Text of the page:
Anatomy of a Teen Car Accident
Jack, 17, drives to Sophia’s house on a Friday night. He’s late, so he speeds. Speeding is a factor in 35% of crash deaths involving young drivers.
Jack calls Sophia to tell her he’s on his way. Cell phone use increases the crash risk by 300%.
He picks up Sophia. Adding one passenger increases the fatal crash risk by 48%.
Jack and Sophia stop to pick up Matt. A third passenger increases the fatality risk by 158%.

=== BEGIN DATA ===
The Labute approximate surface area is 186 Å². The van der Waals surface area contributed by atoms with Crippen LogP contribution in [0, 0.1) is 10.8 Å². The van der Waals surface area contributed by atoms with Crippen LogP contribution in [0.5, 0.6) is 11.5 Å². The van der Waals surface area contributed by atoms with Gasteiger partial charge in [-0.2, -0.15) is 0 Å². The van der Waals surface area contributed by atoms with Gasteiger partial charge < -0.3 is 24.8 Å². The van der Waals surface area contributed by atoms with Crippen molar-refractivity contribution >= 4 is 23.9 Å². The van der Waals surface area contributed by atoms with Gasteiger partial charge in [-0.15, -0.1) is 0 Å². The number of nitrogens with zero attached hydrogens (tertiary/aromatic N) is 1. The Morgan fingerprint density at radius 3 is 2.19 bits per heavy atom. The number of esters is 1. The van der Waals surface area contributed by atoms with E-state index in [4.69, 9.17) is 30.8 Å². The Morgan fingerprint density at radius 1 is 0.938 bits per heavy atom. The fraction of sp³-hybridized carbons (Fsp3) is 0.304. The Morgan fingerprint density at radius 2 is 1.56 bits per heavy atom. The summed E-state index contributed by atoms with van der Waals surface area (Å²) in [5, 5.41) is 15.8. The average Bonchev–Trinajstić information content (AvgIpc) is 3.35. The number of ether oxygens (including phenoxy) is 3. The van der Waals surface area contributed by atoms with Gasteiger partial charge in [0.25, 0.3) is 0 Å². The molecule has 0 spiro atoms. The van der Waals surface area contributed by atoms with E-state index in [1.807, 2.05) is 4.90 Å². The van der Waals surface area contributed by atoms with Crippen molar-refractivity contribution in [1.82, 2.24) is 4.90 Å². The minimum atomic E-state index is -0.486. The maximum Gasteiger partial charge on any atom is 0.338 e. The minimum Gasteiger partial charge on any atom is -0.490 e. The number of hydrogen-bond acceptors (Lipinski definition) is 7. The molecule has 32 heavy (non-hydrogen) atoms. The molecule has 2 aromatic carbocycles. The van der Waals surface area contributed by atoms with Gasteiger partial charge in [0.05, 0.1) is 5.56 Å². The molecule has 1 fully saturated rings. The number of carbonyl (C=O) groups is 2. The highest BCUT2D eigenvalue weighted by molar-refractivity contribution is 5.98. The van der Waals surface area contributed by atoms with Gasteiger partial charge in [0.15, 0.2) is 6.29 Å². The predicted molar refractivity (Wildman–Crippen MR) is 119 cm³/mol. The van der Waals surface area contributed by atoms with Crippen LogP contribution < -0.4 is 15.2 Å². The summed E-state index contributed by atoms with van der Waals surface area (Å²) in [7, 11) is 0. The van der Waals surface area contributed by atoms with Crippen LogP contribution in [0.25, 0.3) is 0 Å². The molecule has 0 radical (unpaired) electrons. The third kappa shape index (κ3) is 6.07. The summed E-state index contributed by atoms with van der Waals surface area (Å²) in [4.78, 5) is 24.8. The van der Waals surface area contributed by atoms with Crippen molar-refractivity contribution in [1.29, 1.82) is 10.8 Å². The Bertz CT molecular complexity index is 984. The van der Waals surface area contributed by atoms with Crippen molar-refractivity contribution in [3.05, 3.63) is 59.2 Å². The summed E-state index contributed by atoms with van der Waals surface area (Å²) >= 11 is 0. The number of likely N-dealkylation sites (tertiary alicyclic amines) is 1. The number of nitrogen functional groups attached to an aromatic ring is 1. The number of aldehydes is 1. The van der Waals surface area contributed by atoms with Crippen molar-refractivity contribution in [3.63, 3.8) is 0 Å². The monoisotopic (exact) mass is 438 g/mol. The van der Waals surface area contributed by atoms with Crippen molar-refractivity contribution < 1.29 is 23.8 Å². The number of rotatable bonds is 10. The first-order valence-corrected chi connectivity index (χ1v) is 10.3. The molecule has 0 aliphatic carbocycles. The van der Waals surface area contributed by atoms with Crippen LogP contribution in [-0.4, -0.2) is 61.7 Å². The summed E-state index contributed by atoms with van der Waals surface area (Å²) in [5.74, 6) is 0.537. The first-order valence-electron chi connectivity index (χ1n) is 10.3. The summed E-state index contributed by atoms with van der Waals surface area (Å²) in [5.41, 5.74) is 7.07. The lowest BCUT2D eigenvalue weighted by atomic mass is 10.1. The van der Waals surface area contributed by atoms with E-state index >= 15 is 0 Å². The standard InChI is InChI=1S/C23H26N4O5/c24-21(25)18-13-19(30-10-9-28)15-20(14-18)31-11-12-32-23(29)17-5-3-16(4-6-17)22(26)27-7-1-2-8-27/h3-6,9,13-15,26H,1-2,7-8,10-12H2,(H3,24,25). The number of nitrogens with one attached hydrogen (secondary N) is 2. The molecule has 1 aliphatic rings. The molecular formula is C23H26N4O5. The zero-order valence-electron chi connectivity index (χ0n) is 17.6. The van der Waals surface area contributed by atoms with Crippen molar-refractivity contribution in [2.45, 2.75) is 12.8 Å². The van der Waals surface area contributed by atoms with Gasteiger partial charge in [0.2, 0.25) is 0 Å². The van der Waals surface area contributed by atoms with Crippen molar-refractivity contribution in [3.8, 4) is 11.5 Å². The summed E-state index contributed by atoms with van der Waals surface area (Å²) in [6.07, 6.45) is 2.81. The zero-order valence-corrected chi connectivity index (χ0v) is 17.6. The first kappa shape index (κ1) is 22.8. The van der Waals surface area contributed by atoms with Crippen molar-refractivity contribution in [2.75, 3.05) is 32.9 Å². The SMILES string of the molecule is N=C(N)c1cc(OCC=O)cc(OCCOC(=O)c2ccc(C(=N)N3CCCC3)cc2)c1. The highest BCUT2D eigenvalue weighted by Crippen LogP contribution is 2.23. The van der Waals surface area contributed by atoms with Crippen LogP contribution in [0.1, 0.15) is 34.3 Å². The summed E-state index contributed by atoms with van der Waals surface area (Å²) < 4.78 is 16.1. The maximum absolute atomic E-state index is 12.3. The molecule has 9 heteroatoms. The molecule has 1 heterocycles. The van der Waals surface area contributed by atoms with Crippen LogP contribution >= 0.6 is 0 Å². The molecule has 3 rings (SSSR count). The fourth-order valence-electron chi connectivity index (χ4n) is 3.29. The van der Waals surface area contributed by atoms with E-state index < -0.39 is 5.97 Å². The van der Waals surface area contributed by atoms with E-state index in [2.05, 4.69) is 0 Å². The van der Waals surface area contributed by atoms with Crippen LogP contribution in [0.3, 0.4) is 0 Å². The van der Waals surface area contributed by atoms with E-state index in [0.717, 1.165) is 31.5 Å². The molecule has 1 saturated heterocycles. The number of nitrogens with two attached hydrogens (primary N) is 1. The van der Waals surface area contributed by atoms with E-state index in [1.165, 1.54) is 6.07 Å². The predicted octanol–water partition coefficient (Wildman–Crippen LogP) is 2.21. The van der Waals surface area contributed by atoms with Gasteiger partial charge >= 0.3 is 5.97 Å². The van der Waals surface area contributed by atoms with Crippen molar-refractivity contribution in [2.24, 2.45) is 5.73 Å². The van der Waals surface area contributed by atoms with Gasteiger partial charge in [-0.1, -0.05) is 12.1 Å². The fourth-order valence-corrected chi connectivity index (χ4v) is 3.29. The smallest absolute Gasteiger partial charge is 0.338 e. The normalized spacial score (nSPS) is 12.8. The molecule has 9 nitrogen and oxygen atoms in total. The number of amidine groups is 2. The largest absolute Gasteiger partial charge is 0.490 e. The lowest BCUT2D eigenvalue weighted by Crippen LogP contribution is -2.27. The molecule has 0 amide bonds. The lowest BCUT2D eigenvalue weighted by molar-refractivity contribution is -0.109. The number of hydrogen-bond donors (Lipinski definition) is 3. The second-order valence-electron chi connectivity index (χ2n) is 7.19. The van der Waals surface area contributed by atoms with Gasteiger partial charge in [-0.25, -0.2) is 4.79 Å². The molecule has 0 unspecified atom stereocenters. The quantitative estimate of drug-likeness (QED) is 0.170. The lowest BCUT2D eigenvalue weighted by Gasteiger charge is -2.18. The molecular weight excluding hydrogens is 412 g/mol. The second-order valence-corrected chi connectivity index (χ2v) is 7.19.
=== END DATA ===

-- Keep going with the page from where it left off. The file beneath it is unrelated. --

Jack fiddles with the radio to find a good song. 87% of teen deaths involve distracted drivers; radios rank as a top teen distraction.
They hit the drive-through on their way to a party. Eating at the wheel causes 2% of teen crashes.
Jack is tired. Nearly half of teens are sleep-deprived, and young drivers cause 55% of fatigue-related crashes.
It’s now dark. For the next nine hours, teens are three times more likely to die in a crash than during the day.
Visit the National Highway Traffic Safety Administration’s TEEN DRIVERS page.
Also review this guide about state laws relating to car accidents. It will help you have a better understanding of protocols such as the types of evidence you need to gather after your accident.